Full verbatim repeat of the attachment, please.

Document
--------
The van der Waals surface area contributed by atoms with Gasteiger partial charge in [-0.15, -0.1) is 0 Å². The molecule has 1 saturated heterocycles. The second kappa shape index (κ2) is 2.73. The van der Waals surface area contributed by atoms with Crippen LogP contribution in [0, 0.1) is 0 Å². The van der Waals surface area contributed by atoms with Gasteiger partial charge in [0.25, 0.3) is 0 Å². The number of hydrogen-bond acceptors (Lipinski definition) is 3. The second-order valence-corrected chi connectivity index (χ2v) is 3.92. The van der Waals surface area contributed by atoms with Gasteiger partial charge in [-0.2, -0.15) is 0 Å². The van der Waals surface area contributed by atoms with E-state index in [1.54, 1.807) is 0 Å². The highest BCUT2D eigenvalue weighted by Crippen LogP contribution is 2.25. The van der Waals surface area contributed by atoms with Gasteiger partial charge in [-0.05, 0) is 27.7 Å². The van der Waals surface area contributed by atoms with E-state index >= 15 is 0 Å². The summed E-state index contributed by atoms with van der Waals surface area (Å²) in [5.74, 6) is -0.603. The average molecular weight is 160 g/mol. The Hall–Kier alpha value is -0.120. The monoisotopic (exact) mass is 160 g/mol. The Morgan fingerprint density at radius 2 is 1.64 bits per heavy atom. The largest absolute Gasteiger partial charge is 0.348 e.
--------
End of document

The van der Waals surface area contributed by atoms with Gasteiger partial charge in [-0.15, -0.1) is 0 Å². The molecule has 1 saturated heterocycles. The second kappa shape index (κ2) is 2.73. The van der Waals surface area contributed by atoms with Crippen LogP contribution in [0, 0.1) is 0 Å². The van der Waals surface area contributed by atoms with Gasteiger partial charge in [0.25, 0.3) is 0 Å². The number of hydrogen-bond acceptors (Lipinski definition) is 3. The second-order valence-corrected chi connectivity index (χ2v) is 3.92. The van der Waals surface area contributed by atoms with Gasteiger partial charge in [-0.2, -0.15) is 0 Å². The van der Waals surface area contributed by atoms with E-state index in [1.54, 1.807) is 0 Å². The highest BCUT2D eigenvalue weighted by Crippen LogP contribution is 2.25. The van der Waals surface area contributed by atoms with Gasteiger partial charge in [-0.05, 0) is 27.7 Å². The van der Waals surface area contributed by atoms with E-state index >= 15 is 0 Å². The summed E-state index contributed by atoms with van der Waals surface area (Å²) in [5.74, 6) is -0.603. The average molecular weight is 160 g/mol. The Hall–Kier alpha value is -0.120. The monoisotopic (exact) mass is 160 g/mol. The Morgan fingerprint density at radius 2 is 1.64 bits per heavy atom. The largest absolute Gasteiger partial charge is 0.348 e.